Women in Fleet: keeping costs down while you build your fleet

4 mins read

Women in Fleet
Women in Fleet

Foodbuy is a huge player in the Australian food supply chain. We caught up with their National Fleet Manager Lee McConnell to chat about green technologies, sustainability and how to keep costs down.

Whether you’re looking to buy your first work vehicle, expand your fleet or optimise your existing business plan, it pays to listen to the experts. In this Q&A series, we’re talking to women from across the fleet landscape and trades industries who know how to tackle serious business challenges.

Lee McConnell has been in the fleet operations industry for over twenty-five years. At Foodbuy she manages all kinds of fleets, from garbage trucks to electric golf carts. She’s passionate about future-proofing her vehicles, and we caught up with her to find out just how her team’s doing it.


The Foodbuy Fleet services a number of industries – from agriculture and mining to entertainment and hospitality. As National Fleet Manager, what innovations have helped you keep things running smoothly?

One of the best things we’ve done in the last two years is introduce In-Vehicle Monitoring Systems (IVMS). It’s been a huge improvement to our fleet from a safety perspective. Our drivers now have a duress alarm. They just have to press that and they know we’re coming to get them.

We’ve also found out a lot of things about driver behaviour. It’s not about getting them into trouble or anything like that. It’s about understanding how our vehicles are being driven. For example, we found that some people were leaving cars running for three hours at a time because they were doing the cleaning and they didn’t want the air con to go off. The insurance department has told me the IVMSs will help with their costs too. We just need to collect about six months’ worth of data for them. We’re planning to upgrade the IVMSs to Toyota Connected Services when we can, and we’re looking forward to that.

Foodbuy puts a large emphasis on sustainability. What practices have you been able to initiate to ensure this responsibility is carried through to your fleets?

Cost-wise and waste-wise, we make improvements wherever we can. With our club cars, for instance, we use them around our camps. Because they’re electric they’re quiet so they’re not disturbing the shift workers or anyone else. We’ve got about four hundred of them. I sat with the owners of ADH Club Car – the company that makes our golf carts – and we developed solar power for them as well to convert them into hybrid solar power, battery-electric. Now the batteries are lasting twice as long, with reduced charge time.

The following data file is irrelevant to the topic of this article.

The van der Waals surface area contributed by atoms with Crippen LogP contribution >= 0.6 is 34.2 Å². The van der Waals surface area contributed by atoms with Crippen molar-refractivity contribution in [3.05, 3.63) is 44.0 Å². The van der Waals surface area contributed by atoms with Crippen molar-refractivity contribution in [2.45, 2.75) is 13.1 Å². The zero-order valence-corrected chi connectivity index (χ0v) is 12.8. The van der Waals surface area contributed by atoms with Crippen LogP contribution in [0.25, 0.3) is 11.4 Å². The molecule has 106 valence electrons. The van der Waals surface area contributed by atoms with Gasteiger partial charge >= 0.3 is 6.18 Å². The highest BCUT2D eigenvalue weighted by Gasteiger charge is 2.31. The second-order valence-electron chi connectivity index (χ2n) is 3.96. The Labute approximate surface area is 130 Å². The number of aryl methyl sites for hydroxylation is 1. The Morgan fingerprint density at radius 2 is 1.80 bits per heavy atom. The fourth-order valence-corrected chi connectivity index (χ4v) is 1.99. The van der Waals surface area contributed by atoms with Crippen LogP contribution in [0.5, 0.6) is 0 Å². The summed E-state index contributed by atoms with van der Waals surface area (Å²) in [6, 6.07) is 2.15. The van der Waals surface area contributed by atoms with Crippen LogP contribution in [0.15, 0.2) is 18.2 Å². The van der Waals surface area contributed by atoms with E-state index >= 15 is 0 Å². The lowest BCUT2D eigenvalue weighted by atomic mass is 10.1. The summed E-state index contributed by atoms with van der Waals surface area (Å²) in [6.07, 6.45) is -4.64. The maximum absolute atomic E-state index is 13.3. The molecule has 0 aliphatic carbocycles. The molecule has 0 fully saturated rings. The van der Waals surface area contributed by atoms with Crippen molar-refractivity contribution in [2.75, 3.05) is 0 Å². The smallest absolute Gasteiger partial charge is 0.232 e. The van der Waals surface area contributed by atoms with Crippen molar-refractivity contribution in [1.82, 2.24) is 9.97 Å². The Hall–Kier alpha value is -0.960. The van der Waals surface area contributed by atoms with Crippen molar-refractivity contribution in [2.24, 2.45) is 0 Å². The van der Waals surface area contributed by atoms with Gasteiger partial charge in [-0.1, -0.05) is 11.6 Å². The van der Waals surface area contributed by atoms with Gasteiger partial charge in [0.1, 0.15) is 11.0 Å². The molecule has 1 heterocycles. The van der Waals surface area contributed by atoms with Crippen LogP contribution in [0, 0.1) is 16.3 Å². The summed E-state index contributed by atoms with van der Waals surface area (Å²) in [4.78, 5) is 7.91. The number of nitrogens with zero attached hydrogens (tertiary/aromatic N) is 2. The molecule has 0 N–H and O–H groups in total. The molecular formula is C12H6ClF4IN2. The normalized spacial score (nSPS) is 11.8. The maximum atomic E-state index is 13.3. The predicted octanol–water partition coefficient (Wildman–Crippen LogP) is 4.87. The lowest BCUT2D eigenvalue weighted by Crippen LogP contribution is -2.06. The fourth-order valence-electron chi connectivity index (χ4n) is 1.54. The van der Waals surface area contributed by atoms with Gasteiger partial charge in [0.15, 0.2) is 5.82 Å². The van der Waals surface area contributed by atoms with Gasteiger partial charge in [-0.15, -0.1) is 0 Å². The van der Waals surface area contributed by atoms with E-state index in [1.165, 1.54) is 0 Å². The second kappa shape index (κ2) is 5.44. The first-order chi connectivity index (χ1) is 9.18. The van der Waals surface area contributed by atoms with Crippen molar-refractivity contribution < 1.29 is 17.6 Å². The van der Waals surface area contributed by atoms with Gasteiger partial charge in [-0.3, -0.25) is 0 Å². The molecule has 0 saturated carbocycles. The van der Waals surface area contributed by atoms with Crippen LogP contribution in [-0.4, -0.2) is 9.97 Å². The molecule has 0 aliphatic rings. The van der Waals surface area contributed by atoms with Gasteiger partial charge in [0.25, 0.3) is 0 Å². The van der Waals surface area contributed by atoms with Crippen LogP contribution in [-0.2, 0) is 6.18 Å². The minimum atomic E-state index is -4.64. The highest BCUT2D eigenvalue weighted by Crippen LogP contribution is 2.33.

Mining is a hard one when it comes to sustainability. And it’s easy to say we’re held back by mining but it’s not an excuse. It’s no reason to stop looking at what we can do more efficiently. With the release of more and more hybrid options, I’ll be looking down that path. Electric to us, is just that little bit further away, in the mining sector. I believe Toyota joined with BHP and Olympic Dam to trial an electric LandCruiser. I’m keeping an eye on that.


How do you think green technologies will shape the fleet industry over the next two to five years?

Two to five, I think you’ll see slowly, slowly, but if we chatted again in five to eight years it’d be a different story. By then I don’t think you’ll see a car that’s not hybrid. Technology improves so quickly. Cost is going to be a big factor in the next two years. But in five, everyone’s going to think, the charge time’s gotten less and the drive time’s gotten further.

What advice can you give to small business owners looking to reduce the environmental impact of their fleet?

Know the products available to you. Every single piece of equipment that I buy, it’s always what’s fit for purpose. A small business for instance, if you were to run a fleet, delivering goods, ask: do you need big HiAces or could you use a combo of a HiAce and a smaller van? Because that’s going to drive down your fuel costs and the cost of the actual vehicle. Don’t overspend on it. Ask: do you need the extra speakers or the leather seats? Nice to have but your drivers might only be in it for three hours a day.

Know the products and know how your core business fits into that cost. And comfort and safety: always think about safety.

“Know the products and know how your core business fits into that cost.”

– Lee McConnell, National Fleet Manager at Foodbuy

A big thanks to Lee for taking the time to speak to us. For more insights on how to keep costs down as you build your fleet, how new technologies fit into the picture and a closer look at how women are helping shape the trades landscape, read the next instalments in our Women in Fleet series here.


This information provided is of a general nature and for information only. Nothing in this article constitutes or should be considered to constitute legal, taxation or financial advice. Before making a decision about any of the products and services featured on this article, you should consult with your own independent legal, taxation and financial advisors, who can advise you about your personal circumstances.

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